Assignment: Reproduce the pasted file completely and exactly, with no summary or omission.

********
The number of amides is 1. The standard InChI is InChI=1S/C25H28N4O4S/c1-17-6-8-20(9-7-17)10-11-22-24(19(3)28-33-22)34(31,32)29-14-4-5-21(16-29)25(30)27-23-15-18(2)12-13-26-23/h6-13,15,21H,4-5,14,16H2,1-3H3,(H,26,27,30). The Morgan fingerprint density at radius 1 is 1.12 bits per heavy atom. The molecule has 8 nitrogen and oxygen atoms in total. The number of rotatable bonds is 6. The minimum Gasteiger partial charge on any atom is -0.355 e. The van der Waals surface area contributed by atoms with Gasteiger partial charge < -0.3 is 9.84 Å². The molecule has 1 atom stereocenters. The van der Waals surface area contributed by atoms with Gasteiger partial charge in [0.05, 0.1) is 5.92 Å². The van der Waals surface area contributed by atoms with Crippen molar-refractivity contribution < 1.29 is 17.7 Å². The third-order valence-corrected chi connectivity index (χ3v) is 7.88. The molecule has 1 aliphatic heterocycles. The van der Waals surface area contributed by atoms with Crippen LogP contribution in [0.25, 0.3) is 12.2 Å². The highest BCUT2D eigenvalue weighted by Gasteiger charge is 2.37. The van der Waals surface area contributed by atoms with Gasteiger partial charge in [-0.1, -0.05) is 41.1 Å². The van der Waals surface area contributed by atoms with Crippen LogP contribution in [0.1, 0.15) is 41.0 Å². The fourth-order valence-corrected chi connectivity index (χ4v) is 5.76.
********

The number of amides is 1. The standard InChI is InChI=1S/C25H28N4O4S/c1-17-6-8-20(9-7-17)10-11-22-24(19(3)28-33-22)34(31,32)29-14-4-5-21(16-29)25(30)27-23-15-18(2)12-13-26-23/h6-13,15,21H,4-5,14,16H2,1-3H3,(H,26,27,30). The Morgan fingerprint density at radius 1 is 1.12 bits per heavy atom. The molecule has 8 nitrogen and oxygen atoms in total. The number of rotatable bonds is 6. The minimum Gasteiger partial charge on any atom is -0.355 e. The van der Waals surface area contributed by atoms with Gasteiger partial charge < -0.3 is 9.84 Å². The molecule has 1 atom stereocenters. The van der Waals surface area contributed by atoms with Gasteiger partial charge in [0.05, 0.1) is 5.92 Å². The van der Waals surface area contributed by atoms with Crippen molar-refractivity contribution < 1.29 is 17.7 Å². The third-order valence-corrected chi connectivity index (χ3v) is 7.88. The molecule has 1 aliphatic heterocycles. The van der Waals surface area contributed by atoms with Crippen LogP contribution in [0.25, 0.3) is 12.2 Å². The highest BCUT2D eigenvalue weighted by Gasteiger charge is 2.37. The van der Waals surface area contributed by atoms with Gasteiger partial charge in [-0.1, -0.05) is 41.1 Å². The van der Waals surface area contributed by atoms with Crippen LogP contribution in [0.1, 0.15) is 41.0 Å². The fourth-order valence-corrected chi connectivity index (χ4v) is 5.76.